Nepotism In The SQL Family

August 13, 2014

There’s a bunch of sayings about nepotism. It’s unpopular, unless you’re the family member who is getting the opportunity.

But of course, so much in life (and career) is about who you know.

From the perspective of the person who doesn’t get promoted (when the family member is), nepotism is simply unfair; even more so when the promoted one seems less than qualified, or incompetent in some way. We definitely get a bit miffed about that.

But let’s also look at it from the other side of the fence – the person who did the promoting. To them, their son/daughter/nephew/whoever is just another candidate, but one in whom they have more faith. They’ve spent longer getting to know that person. They know their weaknesses and their strengths, and have seen them in all kinds of situations. They expect them to stay around in the company longer. And yes, they may have plans for that person to inherit one day. Sure, they have a vested interest, because they’d like their family members to have strong careers, but it’s not just about that – it’s often best for the company as well.

I’m not announcing that the next LobsterPot employee is one of my sons (although I wouldn’t be opposed to the idea of getting them involved), but actually, admitting that almost all the LobsterPot employees are SQLFamily members… …which makes this post good for T-SQL Tuesday, this month hosted by Jeffrey Verheul (@DevJef).TSQL2sDay150x150

You see, SQLFamily is the concept that the people in the SQL Server community are close. We have something in common that goes beyond ordinary friendship. We might only see each other a few times a year, at events like the PASS Summit and SQLSaturdays, but the bonds that are formed are strong, going far beyond typical professional relationships.

And these are the people that I am prepared to hire. People that I have got to know. I get to know their skill level, how well they explain things, how confident people are in their expertise, and what their values are. Of course there people that I wouldn’t hire, but I’m a lot more comfortable hiring someone that I’ve already developed a feel for. I need to trust the LobsterPot brand to people, and that means they need to have a similar value system to me. They need to have a passion for helping people and doing what they can to make a difference. Above all, they need to have integrity.

Therefore, I believe in nepotism. All the people I’ve hired so far are people from the SQL community. I don’t know whether I’ll always be able to hire that way, but I have no qualms admitting that the things I look for in an employee are things that I can recognise best in those that are referred to as SQLFamily.

…like Ted Krueger (@onpnt), LobsterPot’s newest employee and the guy who is representing our brand in America. I’m completely proud of this guy. He’s everything I want in an employee. He’s an experienced consultant (even wrote a book on it!), loving husband and father, genuine expert, and incredibly respected by his peers.

It’s not favouritism, it’s just choosing someone I’ve been interviewing for years.


This Post Has 10 Comments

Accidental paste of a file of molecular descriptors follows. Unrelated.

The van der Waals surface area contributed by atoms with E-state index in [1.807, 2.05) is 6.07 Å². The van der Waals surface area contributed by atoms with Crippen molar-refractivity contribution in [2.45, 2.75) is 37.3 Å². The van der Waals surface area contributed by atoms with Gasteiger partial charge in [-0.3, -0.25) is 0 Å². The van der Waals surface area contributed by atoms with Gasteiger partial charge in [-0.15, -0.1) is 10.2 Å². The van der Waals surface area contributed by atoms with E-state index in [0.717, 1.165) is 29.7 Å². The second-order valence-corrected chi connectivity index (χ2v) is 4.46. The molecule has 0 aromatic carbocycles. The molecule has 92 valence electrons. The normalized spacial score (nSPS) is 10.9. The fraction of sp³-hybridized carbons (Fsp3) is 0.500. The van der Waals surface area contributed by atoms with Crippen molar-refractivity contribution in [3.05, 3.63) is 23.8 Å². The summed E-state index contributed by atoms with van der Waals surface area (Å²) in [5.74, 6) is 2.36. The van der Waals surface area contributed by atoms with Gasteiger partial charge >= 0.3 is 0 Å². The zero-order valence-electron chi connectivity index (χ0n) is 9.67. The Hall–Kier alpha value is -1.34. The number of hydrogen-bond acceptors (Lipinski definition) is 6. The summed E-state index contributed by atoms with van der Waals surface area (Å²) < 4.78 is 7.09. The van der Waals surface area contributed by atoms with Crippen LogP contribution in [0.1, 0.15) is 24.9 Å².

1. RichB

    Justify it all you want… just don’t be surprised when it starts to shrink into itself.

  2. Ted Krueger

    Could you expand on what you mean there, RichB?

  3. Adam Machanic

    Nice headline but of course "SQLFamily" isn’t a family. It’s a networking thing. So this isn’t nepotism at all; it’s just good business. Nothing wrong with that, no matter how you slice it.

  4. Rob Farley

    Adam – exactly. It’s an open group and preferring people with a strong sense of community is by no means the same as hiring your nephew.

  5. Justin

    cute, but somewhat disingenuous to the real problem of nepotism. People aren’t born into the SQL community. They don’t inherit SQL cred from their brother – every bit of that is earned, which is the antithesis to  nepotism.
    Hire the most qualified. Go for it. If it’s your brother, great. I doubt it really is though.

  6. Oddvar Eikli

    Loved your punchline, Rob!

  7. Rob Farley

    Justin – yes, I’m being somewhat flippant about the times when nepotism is a problem. I’ve seen it many times in many different situations, and never (I think) benefited from it. But I’ve also reflected on some situations over the years and figured that often those people were probably the best choice, because the hiring manager had stronger confidence in the underlying character of the relative.
    I definitely don’t believe in nepotism when good people are passed over for incompetent relatives. However, I also recognise that hiring is at least 50% relationship. We hire those people we feel we can work with rather than hiring the most qualified. With Ted, I get the best of both worlds.

  8. Gary Schultz

    It is not so much what you know or who you know, but who knows YOU.  

  9. Rob Farley

    Indeed – the relationship must go both ways.

  10. Karen Lopez

    Unfortunately, #SQLFamily wasn’t just a warm and fuzzy name for a group of people trying to find new jobs or sell things to each other.  It originally was about people who went well beyond that and lent a hand, lifted other up, donated kidneys, let online friends stay on sofas, picked people up at the airport, supported eachother,  encouraged each other…all things that strong families do.
    Now it’s become a branding exercise for people to pretend to like each other for business purposes.  Sure, all us original family members are still part of it.  But like you said, it’s an open group of people with some SQL stuff in common.  Not much more than that.  And that makes me said.
    But real families don’t need a label or a hashtag.  We still know who we are.

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